Saturday, November 03, 2007
DLP screens can also offer some serious value when it comes to screen size for the money. In general, you'll be able to get a bigger DLP screen per dollar spent than you could for either of the two major flat panel display technologies. This is especially true when you look at DLP projectors.
There are two types of DLP TV sets: projection screen TV's and actual projectors. With projection screen TV's the DLP chip, the light source, and the screen are all contained in a single unit. With projectors, the light source and the DLP chip are contained in a unit that projects the image across a room and onto a separate screen. Projectors are an excellent choice for anyone who wants to have a really massive screen and, while there are incredibly huge flat panel displays, DLP technology will provide screen sizes that are at least as big as the largest flat panel displays at a small fraction of the cost. The mainstream consumer level DLP projectors can provide screen sizes that are anywhere from seven to fifteen feet across for under ten thousand dollars (an as little as two thousand dollars). Considering that the biggest flat panel screens cost upwards of sixty thousand dollars, DLP projectors are an excellent value.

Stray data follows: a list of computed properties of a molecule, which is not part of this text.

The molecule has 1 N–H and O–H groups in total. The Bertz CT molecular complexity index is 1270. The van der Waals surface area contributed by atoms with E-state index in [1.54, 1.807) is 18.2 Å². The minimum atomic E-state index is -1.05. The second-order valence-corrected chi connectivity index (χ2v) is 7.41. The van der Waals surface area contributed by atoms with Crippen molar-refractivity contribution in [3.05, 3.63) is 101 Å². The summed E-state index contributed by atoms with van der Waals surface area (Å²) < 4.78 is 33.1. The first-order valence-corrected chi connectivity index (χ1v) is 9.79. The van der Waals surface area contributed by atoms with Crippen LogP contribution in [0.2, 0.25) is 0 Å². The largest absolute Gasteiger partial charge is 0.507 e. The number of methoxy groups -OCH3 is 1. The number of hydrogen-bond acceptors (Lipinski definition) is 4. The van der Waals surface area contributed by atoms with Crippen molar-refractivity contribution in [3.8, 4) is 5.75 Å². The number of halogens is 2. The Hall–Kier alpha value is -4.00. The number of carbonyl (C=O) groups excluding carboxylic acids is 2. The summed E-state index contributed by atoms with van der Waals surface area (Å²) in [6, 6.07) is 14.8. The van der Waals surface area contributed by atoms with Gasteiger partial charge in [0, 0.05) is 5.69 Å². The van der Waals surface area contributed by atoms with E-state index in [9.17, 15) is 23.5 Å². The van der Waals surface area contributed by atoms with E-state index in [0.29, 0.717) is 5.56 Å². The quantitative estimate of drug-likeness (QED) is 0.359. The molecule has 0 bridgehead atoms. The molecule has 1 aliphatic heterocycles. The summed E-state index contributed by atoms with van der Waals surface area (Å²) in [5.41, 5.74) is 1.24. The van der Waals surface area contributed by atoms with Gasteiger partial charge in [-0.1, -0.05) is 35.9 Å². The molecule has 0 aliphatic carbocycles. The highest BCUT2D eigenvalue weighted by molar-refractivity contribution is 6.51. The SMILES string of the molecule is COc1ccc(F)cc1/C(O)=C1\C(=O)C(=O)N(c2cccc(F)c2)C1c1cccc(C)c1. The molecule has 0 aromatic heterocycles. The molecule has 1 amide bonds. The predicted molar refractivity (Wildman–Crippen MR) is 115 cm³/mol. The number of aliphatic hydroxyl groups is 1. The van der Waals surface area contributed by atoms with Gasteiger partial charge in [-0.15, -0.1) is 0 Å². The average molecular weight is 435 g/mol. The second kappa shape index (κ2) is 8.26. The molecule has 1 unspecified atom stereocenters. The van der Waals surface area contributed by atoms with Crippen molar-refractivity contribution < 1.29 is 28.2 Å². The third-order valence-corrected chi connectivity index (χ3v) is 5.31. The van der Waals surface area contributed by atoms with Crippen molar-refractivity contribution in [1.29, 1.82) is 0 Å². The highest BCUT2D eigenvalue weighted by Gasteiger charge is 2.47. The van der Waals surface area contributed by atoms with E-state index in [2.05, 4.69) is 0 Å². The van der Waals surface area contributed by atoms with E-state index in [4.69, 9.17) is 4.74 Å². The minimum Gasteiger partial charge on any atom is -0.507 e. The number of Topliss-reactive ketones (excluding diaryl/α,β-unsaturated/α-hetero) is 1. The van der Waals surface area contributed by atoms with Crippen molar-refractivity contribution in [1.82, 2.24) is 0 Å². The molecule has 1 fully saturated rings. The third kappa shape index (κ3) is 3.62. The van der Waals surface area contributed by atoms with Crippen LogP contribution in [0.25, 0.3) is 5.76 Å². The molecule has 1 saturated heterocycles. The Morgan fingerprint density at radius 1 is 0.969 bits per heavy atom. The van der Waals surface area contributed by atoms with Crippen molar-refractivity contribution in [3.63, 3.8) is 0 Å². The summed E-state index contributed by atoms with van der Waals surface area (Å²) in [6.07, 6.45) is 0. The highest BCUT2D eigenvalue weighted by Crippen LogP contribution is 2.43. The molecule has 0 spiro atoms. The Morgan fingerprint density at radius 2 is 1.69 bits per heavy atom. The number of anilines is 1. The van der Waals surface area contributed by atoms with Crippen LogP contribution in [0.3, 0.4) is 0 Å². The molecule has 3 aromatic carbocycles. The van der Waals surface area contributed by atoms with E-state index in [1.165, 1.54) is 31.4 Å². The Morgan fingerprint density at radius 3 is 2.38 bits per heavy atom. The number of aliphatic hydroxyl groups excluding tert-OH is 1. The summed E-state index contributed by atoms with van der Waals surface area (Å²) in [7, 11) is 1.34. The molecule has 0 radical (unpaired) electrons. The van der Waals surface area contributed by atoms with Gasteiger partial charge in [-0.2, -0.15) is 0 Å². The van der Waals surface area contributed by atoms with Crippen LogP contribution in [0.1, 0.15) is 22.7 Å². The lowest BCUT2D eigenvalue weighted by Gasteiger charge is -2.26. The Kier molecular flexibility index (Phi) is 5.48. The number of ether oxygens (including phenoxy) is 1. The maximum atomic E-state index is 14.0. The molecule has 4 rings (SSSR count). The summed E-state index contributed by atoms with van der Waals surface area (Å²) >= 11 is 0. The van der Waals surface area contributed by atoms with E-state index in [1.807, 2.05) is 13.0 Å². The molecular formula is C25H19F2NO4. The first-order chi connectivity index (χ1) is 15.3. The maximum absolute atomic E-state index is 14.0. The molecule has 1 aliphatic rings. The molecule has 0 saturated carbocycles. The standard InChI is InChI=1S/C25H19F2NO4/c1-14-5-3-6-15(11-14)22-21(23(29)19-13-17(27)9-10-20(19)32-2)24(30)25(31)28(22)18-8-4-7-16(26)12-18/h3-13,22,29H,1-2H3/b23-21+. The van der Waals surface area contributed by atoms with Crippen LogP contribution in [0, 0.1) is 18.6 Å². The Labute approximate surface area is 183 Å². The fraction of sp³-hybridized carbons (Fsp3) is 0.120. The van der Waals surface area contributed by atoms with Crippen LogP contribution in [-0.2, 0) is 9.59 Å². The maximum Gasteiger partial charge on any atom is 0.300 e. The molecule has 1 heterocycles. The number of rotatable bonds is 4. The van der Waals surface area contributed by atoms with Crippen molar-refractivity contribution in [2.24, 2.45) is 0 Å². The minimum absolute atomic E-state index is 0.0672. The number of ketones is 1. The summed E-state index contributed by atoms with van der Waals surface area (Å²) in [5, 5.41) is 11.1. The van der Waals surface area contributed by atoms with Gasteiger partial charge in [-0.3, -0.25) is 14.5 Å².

One of the major advantages of DLP projectors is that they're also extremely easy to conceal in the decor of a room. For example, the projector itself can be closed in a cabinet while the screen can disappear into the ceiling when they aren't in use. In many ways that's a lot better than having a flat panel TV sitting on a table. Plus, it doesn't have the pretense of the flat panel display that's placed in a picture frame and hidden behind a cheap print of some great masterpiece when it isn't in use.
The point is that when choosing an HDTV set, you shouldn't discount the technology that doesn't get as much hype. It may just be a better choice for you in the end.